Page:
Why mythology and autism?

Why mythology and autism?

The idea for this project started to take shape at a meeting in 2008 with a special needs teacher, who mentioned that, in her experience and those of her colleagues, autistic children often enjoy classical myth. I began to wonder why this might be the case, and whether – as a classicist who researches, and loves, classical myth – there was anything I could contribute. I started this blog to report on my progress which was often sporadic until the launch of the Warsaw-based European Research Council-funded project Our Mythical Childhood (2016-21) to trace the role of classics in children’s culture. My key contribution to the project is an exploration of classics in autistic children’s culture, above all by producing myth-themed activities for autistic children. This blog shares my progress, often along Herculean paths.

Tuesday, 27 February 2018


Reflections and recap

There have been times since I began this blog when months have gone by between postings. This is because, for the first few years, I was balancing developing my autism and myth work against other duties. Indeed, as I have said previously, I started the blog precisely because it would give me an opportunity to reflect on and share my progress – progress which I did initially expect to be sporadic.  Things changed with the start of the ERC-funded Our Mythical Childhood project of which my work now forms part. And – in the most striking contrast since I began to blog in terms of quantity of output – yesterday I published *four* new postings: Activities 1-4 concerning the Choice of Hercules.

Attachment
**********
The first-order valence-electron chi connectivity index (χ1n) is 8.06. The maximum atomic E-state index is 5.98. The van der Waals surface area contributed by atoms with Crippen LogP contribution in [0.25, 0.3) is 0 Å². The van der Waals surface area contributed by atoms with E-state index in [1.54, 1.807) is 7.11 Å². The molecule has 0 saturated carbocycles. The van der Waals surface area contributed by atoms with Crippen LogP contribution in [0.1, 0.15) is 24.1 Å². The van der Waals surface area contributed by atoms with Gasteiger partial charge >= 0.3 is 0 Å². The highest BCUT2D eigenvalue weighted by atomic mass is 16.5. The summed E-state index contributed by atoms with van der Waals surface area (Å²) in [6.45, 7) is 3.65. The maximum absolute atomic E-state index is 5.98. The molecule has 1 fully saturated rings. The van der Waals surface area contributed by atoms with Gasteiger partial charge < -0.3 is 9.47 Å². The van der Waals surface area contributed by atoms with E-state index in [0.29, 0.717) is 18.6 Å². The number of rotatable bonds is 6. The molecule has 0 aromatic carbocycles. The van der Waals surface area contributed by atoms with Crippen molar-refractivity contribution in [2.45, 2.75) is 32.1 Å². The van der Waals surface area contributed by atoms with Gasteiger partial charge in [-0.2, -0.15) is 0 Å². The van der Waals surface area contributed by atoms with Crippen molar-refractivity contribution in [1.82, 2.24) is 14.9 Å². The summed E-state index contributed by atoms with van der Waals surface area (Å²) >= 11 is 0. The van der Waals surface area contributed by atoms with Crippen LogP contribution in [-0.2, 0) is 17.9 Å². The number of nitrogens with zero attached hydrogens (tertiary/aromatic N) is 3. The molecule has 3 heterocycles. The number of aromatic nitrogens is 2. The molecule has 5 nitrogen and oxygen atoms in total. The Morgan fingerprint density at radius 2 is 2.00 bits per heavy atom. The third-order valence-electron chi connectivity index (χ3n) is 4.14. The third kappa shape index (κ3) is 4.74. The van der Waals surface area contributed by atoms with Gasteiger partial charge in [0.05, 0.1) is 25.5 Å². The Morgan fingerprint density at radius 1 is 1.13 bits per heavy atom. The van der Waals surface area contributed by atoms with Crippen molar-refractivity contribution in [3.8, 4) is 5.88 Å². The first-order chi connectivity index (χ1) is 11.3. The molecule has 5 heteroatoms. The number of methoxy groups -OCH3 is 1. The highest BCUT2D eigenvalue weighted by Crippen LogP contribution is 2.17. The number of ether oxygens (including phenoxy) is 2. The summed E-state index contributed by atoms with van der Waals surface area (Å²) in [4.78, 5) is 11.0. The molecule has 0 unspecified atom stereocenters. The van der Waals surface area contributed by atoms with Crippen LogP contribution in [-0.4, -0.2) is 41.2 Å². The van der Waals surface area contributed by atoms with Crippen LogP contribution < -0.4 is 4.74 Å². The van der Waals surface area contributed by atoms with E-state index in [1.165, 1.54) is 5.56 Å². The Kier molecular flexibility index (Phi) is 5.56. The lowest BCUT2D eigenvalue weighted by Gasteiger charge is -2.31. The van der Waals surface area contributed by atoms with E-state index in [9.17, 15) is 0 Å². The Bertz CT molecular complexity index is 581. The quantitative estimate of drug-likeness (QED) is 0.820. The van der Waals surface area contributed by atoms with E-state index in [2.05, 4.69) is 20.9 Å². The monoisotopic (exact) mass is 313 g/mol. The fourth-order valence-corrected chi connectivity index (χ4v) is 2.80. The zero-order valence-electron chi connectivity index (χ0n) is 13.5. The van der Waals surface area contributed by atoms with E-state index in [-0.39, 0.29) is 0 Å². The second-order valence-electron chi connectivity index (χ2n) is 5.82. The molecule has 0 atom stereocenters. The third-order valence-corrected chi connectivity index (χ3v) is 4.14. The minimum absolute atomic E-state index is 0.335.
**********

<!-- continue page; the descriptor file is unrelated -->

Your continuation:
I introduced Hercules (Activity 1), then the landscape (Activity 2), then I put Hercules into the landscape (Activity 3), and then I outlined a set of tasks connected with the abundant fruit and foliage that Hercules finds in one half of the landscape (Activity 4). In these activities, the users are encouraged about how Hercules might be responding to the location and also, potentially, to think about how they themselves are responding to it. This takes me to one of the reasons why classical myth has such potential in work with autistic children – it opens up a fantasy world, but it also offers an opportunity to think in a new way on how, as individuals, we engaged with our surroundings and with social situations.

Since I started posting these activities, I have had some feedback for which I am grateful – including overnight UK time from readers in different time zones. One thing I have been asked concerns the age range I am envisaging these activities being useful for. My answer is that I am striving to design activities that can be used with children of various ages. Then, when I have sought feedback from professionals, if appropriate, I shall reshape the activities for specific age groups. For instance, I can see particular resonance – in light of the choice that Hercules is going to make between two paths in life – for those who are negotiating the particular challenges on their journey to adulthood as teenagers.